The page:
When hosting a dinner party, you don’t need to redo the entire menu. Instead, make a single serve of each dish without trigger foods, such as separating some pasta sauce before adding the onion or buying gluten-free crackers to go with the cheese. Remember to ask for the best brands or for advice on substitutes - I often suggest switching onion with sautéed capsicum. 

If you are preparing a table of choices for other guests, it’s not ideal to make one special option for your intolerant friend. If this can’t be avoided, manage expectations by asking them to eat before or bring their own food. It’s better than going hungry! 

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7. Don’t draw attention. 

“You must be so hungry!” “It sucks you can’t eat anything!” “Omg, you must be so sore.”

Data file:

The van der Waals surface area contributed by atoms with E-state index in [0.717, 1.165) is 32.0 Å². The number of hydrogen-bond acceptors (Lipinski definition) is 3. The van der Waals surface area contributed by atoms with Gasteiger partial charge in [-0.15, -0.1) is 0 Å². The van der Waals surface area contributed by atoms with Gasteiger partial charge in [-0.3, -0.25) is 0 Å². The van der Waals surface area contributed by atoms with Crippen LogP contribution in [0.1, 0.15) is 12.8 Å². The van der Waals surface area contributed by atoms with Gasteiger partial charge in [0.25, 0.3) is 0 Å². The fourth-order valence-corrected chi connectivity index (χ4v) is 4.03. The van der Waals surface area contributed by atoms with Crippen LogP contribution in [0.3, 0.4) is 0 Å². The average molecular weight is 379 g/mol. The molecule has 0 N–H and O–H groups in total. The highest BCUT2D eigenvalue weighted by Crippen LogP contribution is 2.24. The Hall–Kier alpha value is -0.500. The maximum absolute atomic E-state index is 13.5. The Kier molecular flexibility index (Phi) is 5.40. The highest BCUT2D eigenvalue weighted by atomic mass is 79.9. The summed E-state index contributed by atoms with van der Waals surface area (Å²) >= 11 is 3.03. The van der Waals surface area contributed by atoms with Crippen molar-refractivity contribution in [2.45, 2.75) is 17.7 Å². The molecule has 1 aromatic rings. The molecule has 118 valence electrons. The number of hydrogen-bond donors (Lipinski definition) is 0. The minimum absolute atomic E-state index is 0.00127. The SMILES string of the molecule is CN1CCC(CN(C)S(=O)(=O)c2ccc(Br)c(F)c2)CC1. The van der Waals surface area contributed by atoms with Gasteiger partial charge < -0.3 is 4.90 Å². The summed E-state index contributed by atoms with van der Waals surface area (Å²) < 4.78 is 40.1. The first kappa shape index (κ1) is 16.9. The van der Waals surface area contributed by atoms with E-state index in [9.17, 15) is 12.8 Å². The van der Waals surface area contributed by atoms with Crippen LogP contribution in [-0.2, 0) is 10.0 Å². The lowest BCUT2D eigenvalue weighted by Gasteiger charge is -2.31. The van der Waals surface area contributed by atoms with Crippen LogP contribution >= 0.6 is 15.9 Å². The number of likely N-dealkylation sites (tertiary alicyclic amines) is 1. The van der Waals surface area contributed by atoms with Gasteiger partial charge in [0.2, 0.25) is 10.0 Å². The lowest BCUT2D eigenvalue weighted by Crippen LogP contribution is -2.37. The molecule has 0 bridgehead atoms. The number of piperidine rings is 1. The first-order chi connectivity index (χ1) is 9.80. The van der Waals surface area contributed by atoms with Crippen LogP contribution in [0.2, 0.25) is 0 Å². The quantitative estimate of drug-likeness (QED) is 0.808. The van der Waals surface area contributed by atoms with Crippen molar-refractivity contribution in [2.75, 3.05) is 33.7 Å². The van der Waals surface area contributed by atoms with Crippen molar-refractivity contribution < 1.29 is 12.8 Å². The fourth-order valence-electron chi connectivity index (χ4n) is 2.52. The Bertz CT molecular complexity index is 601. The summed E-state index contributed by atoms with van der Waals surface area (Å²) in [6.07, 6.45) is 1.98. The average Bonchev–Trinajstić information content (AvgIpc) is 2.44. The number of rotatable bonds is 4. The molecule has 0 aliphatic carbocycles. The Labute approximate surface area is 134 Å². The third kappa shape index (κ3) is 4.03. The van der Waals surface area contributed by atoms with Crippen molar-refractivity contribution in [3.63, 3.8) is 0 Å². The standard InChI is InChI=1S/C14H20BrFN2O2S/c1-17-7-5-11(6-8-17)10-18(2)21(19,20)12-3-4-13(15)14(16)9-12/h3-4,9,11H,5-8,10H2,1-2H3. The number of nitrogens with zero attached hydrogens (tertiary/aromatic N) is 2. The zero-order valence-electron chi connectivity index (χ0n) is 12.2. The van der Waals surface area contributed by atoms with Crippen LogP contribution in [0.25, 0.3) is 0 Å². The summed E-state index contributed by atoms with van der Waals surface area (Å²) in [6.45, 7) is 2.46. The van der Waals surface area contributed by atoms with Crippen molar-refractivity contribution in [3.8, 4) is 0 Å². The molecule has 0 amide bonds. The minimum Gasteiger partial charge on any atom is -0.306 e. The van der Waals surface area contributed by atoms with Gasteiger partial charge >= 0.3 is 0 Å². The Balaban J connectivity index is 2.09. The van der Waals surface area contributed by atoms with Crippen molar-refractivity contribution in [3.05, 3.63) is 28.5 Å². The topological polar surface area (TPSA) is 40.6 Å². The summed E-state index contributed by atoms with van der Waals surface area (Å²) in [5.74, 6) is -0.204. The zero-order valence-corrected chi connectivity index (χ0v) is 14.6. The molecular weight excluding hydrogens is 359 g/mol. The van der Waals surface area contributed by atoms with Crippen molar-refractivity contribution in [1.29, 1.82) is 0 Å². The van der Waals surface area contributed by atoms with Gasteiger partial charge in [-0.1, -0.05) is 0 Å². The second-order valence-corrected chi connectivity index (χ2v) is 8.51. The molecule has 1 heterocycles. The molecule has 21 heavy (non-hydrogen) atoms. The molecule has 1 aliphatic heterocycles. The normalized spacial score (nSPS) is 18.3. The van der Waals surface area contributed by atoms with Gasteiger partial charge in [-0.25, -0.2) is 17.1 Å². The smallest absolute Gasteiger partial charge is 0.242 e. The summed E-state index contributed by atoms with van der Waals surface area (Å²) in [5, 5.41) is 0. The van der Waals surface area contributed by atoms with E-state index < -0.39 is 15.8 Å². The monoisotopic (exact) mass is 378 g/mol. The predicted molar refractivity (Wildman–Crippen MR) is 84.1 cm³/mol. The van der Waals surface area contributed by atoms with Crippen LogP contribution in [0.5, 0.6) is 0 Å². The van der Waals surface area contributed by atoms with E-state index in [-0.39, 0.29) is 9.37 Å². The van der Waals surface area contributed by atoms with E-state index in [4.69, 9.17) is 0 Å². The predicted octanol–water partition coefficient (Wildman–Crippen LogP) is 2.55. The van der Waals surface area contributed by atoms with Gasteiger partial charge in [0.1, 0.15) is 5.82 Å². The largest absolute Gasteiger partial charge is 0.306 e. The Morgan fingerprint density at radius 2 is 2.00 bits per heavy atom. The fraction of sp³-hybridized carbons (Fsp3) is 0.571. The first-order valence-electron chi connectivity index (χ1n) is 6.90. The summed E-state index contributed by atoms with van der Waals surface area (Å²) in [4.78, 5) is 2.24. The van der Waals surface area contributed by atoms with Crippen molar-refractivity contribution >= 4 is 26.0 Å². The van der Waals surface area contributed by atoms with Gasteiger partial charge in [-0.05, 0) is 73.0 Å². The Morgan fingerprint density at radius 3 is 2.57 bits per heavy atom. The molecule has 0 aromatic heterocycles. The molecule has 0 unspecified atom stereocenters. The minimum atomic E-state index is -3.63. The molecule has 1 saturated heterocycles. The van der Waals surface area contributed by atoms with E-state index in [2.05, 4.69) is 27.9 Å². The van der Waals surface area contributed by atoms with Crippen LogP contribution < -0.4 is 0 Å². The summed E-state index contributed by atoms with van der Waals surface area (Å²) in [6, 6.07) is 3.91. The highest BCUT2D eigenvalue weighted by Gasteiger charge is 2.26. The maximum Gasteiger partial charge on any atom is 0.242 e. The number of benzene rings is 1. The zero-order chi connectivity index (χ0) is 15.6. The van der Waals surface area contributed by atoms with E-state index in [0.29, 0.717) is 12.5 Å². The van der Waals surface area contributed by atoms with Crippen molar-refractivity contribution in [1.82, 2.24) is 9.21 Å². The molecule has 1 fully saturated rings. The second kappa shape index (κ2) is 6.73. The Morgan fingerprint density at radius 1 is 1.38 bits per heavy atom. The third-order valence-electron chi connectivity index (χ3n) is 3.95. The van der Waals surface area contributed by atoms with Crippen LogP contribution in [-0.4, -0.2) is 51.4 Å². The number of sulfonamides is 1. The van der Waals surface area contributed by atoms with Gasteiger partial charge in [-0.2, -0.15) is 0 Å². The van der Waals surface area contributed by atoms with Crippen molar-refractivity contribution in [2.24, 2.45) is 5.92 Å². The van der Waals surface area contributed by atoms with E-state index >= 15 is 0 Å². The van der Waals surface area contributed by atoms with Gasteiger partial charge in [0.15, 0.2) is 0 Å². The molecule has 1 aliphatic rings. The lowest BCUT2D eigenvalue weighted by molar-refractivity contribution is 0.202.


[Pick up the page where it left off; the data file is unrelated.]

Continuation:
It’s uncomfortable when things don’t pan out and someone can’t eat. But drawing attention to their predicament only makes you feel better. Don’t make your friend feel awkward by kicking up a fuss. They live with IBS every day, and today is no different. They will feel annoyed by the public display of pity, especially if they haven’t disclosed their condition to other people present. 


Remember, they came to spend time with you despite not being able to eat. Instead say, “I am so glad you came!” and treat them like you would everyone else.  

8. Don’t be the food police.

Oh, the times friends have leapt across the room screaming “GLUTEN!!!” when they’ve seen me take a bite of my boyfriend’s cake.

Intolerances exist on a spectrum. They aren’t you-will-die allergies. Sometimes a bite of a trigger food won’t be catastrophic. Dinner with a gluten base (e.g. pasta or pizza) will destroy me, but a bite of cake is a rare pleasure.